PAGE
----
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Are Klobuchar and Franken Exceeding Expectations? MN Senators Receive All-Time High Job Approval Marks

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With an economy still considered unstable at best, with unemployment flirting with 10 percent nationwide, and with a ballooning federal deficit and national debt, many federal and state policymakers of both political parties have seen their approval ratings take a hit throughout 2009 - governors, U.S. Senators, as well as President Barack Obama.

Neither political party has been immune to the public backlash, although Democrats (who control the legislative and executive branches of the federal government and the majority of governorships and state legislatures nationwide) have seemingly endured the brunt of the effects of changing public attitudes. Several pundits predict voter dissatisfaction could create a shakeup of Congress in the 2010 elections, with Democratic incumbents particularly vulnerable.

Despite these trends, the Minnesota U.S. Senate delegation of Amy Klobuchar and Al Franken stands apart from those of the other 12 states tracked by the polling organization SurveyUSA. Not only are Klobuchar and Franken enjoying their highest approval ratings since being elected in 2006 and 2008 respectively, they are also the only two Senators among the 25+ tracked by SurveyUSA who currently enjoy job performance ratings higher than the percentage of voters who elected them into office.

The latest round of monthly SurveyUSA polling, conducted of 600 Minnesota adults September 27-28, finds Klobuchar with an approval rating of 64 percent and Franken with an approval rating of 49 percent.

The 64 percent mark is the highest ever notched for Senator Klobuchar across 31 SurveyUSA polls conducted since she first took office in D.C. in January 2007. Minnesota's senior senator had previously peaked at 63 percent in December 2008.

Franken's approval rating has increased slightly each month in SurveyUSA polling since assuming office earlier this summer - 43 percent in July, 45 percent in August, and 49 percent in September.

But what makes Klobuchar and Franken unique among the 25+ Senators tracked by SurveyUSA each month is that they are the only two who currently enjoy the support from a higher percentage of residents statewide than the percentage of voters who elected them into office.

· Franken's 49 percent approval rating is 7 points higher than the 42 percent of the vote he received last November in his high profile contest against Republican Norm Coleman (and Independence Party candidate Dean Barkley, whose strong 15 percent showing undoubtedly depressed the percentage of the vote received by both Franken and Coleman).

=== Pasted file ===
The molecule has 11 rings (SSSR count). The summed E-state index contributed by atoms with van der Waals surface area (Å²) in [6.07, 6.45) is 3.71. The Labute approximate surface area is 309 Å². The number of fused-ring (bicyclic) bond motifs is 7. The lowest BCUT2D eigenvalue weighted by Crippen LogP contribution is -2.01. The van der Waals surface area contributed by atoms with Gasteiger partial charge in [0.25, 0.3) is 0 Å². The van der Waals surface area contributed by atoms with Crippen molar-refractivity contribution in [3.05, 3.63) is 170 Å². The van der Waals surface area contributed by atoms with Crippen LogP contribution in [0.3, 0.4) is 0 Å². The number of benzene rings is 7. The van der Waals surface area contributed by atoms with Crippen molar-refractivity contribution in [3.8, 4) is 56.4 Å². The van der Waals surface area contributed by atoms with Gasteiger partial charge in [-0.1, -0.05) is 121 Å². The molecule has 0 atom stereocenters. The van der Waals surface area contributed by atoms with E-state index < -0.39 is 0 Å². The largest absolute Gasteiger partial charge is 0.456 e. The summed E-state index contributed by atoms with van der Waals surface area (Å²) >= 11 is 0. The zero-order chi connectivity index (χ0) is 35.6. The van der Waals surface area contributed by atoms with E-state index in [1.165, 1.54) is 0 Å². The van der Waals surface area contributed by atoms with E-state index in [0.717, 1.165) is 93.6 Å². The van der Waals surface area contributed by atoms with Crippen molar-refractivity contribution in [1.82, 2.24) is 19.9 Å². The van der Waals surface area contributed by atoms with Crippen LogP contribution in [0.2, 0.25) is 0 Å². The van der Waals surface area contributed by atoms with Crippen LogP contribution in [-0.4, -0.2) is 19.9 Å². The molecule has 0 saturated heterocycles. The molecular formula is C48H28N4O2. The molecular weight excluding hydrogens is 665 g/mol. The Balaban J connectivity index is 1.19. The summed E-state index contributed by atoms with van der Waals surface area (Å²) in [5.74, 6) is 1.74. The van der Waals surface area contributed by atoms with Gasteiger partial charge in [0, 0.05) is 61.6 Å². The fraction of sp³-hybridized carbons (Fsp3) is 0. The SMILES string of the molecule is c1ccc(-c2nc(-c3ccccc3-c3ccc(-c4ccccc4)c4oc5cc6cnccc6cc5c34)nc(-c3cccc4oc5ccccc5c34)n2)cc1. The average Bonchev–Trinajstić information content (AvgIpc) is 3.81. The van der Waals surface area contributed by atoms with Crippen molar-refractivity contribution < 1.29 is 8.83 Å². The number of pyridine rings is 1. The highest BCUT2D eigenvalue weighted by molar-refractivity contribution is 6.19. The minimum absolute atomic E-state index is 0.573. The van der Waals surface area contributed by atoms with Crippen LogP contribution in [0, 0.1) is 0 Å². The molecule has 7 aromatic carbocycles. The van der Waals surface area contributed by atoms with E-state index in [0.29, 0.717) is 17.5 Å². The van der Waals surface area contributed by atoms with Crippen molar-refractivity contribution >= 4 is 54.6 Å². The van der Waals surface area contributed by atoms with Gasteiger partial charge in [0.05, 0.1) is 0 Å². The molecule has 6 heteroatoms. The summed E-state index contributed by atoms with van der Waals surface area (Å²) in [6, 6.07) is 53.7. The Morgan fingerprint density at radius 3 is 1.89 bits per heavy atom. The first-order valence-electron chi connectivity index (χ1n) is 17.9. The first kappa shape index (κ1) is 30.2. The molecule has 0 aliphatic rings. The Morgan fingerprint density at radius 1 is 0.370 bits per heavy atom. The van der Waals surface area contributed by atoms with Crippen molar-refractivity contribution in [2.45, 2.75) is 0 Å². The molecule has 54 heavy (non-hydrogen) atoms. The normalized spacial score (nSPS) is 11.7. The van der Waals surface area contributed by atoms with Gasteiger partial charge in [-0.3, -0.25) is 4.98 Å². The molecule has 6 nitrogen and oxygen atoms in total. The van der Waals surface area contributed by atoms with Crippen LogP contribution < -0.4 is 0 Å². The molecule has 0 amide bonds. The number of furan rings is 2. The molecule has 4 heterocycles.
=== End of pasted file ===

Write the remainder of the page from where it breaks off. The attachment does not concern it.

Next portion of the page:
· Klobuchar's 64 percent job approval rating is 6 points higher than the 58 percent of the vote she received on Election Day in 2006 when she won DFLer Mark Dayton's open seat.

Nearly half of the Senators tracked by SurveyUSA have experienced a double-digit decrease when comparing their current approval rating vis-à-vis the percentage of vote they received the last time they were on the ballot. Among these are fellow Upper Midwesterners Chuck Grassley (-20 points) and Tom Harkin (-19 points) from Iowa, and Herb Kohl from Wisconsin (-14).

In one sense, it is not surprising to see such Senators have approval ratings that are lower than the percentage of the vote they received on Election Day. The SurveyUSA polls are conducted of adults, not voters or likely voters, and, as such, the respondents include a number of disinterested, disengaged, or otherwise disgusted residents who did not vote at all the last time the Senator was on the ballot, and are thus perhaps disinclined to support their state's officeholders generally.

This is what makes the numbers of Franken and Klobuchar so remarkable. They have done what many of their colleagues in the Senate have not: improve their standing among their respective statewide population vis-à-vis voter support since their last election. And Franken and Klobuchar have done so in light of continued serious economic challenges facing D.C. and the State of Minnesota, as well as the apparent declining political currency of the Democratic Party nationwide.

For example, in the Upper Midwest region, Democratic Governors Jim Doyle (WI) and Chet Culver (IA) have endured the lowest approval ratings of their respective tenures in recent months, as has Iowa Democrat Tom Harkin - whose 44 percent approval mark in September is down 19 points during the past 10 months (63 percent in December 2008).

The Franken/Klobuchar numbers also hold when looking at the percent change between current approval ratings and percentage of vote received.

U.S. Senatorial Approval Ratings Vis-à-vis Percentage of Vote Received

State
Senator
Elected
Vote
Approval
Diff.
% Diff.
MN
Franken
2008
42
49
+7
+16.7
MN
Klobuchar
2006
58
64
+6
+10.3
MO
McCaskill
2006
50
50
0
0.0
AL
Sessions
2008
63
62
-1
-1.6
VA
Webb
2006
50
48
-2
-4.0
VA
Warner
2008
65
61
-4
-6.2
KY
McConnell
2008
53
49
-4
-7.5
NY
Schumer
2004
71
65
-6
-8.5
KS
Roberts
2008
60
54
-6
-10.0
WI
Feingold
2004
55
49
-6
-10.9
NM
Udall
2008
61
54
-7
-11.5
OR
Wyden
2004
63
55
-8
-12.7
WA
Murray
2004
55
48
-7
-12.7
OR
Merkley
2008
49
42
-7
-14.3
AL
Shelby
2004
68
58
-10
-14.7
NM
Bingaman
2006
71
58
-13
-18.3
WA
Cantwell
2006
57
46
-11
-19.3
MO
Bond
2004
56
45
-11
-19.6
WI
Kohl
2006
67
53
-14
-20.9
CA
Fienstein
2006
59
46
-13
-22.0
CA
Boxer
2004
57
41
-16
-28.1
IA
Grassley
2004
70
50
-20
-28.6
IA
Harkin
2008
63
44
-19
-30.2
KS
Brownback
2004
69
48
-21
-30.4
KY
Bunning
2004
51
35
-16
-31.4
Note: SurveyUSA and election data compiled by Smart Politics.

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